Professor Hughes warns that the world is entering a transitional period in which humanity can choose whether to cross, or to avoid, tipping-points from which there is no recovery – at least within human time-spans.

“We need to adopt a forward-looking approach, to actively navigate to the “place” we want to be in terms of our environment, land and sea,” he says. “This means accepting that we have changed some things permanently, and that we can choose to manage a new state – or to allow the resource to continue to decline to point from which it may not recover.”

Such a tipping point may be evident in the coral reef systems of the Caribbean which largely collapsed and have now failed to recover, mainly because the corals can no longer regenerate fast enough to cope with overfishing, hurricanes and other impacts, he says. The reefs are overgrown with weed and the coral broodstock so reduced it cannot compensate for new impact losses.

At ICRS this year Professor Hughes will receive the International Society for Reef Studies’ highest honour, the Darwin Medal, for his outstanding contribution to marine and coral science and to the growing appreciation of the importance of the resilience of natural systems, a scientific view in which he was a leading player.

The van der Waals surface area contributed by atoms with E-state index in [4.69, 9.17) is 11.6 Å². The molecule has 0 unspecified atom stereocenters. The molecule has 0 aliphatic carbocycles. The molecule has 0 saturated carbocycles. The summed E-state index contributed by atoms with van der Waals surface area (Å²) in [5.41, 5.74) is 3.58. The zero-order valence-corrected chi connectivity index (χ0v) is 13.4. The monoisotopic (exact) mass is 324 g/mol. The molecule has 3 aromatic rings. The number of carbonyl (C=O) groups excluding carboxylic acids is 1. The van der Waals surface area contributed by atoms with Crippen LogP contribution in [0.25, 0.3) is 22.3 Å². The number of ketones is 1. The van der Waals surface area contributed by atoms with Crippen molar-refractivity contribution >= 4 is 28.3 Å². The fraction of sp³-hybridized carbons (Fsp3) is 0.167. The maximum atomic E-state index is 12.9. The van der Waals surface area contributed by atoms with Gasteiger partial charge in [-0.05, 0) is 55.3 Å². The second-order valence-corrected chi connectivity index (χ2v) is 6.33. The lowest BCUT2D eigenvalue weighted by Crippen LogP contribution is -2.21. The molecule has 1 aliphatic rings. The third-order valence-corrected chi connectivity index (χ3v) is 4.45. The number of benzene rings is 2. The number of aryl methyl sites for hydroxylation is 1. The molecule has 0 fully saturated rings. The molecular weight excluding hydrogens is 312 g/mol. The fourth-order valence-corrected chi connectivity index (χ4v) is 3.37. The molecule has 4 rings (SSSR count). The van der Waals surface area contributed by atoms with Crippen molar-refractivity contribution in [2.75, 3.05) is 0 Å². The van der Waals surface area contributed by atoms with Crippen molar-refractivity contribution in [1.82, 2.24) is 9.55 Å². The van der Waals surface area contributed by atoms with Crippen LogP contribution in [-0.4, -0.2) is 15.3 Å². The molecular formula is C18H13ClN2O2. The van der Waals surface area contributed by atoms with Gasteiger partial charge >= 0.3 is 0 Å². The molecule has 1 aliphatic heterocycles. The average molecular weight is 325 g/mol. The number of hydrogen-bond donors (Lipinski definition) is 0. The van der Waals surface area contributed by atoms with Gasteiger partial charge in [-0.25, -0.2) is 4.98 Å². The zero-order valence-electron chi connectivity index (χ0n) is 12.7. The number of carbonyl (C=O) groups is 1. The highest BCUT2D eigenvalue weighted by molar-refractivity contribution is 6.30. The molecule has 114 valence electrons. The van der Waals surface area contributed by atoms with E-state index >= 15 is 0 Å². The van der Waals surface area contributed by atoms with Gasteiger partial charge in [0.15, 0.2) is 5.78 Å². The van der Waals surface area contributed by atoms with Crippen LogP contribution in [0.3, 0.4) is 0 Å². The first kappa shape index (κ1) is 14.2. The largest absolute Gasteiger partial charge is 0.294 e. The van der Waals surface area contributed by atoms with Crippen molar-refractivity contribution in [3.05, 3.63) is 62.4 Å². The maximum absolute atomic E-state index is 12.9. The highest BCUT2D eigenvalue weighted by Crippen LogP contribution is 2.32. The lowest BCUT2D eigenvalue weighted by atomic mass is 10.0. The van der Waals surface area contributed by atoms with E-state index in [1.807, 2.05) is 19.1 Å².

More information:
Professor Terry Hughes, CoECRS and JCU, ph +61 400 720 164 (mobile)
Liz Neeley, ICRS media , +1 425 301 8019
Louise Taylor, CoECRS, + 61 7 4781 4000
Jim O’Brien, James Cook University Media Office, +61 7 4781 4822

International Coral Reef Symposium:
http://www.nova.edu/ncri/11icrs/media_newsroom.html

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Coral Reef Studies

ARC Centre of Excellence for Coral Reef Studies
James Cook University Townsville
Queensland 4811 Australia

Phone: 61 7 4781 4000
Email: info@coralcoe.org.au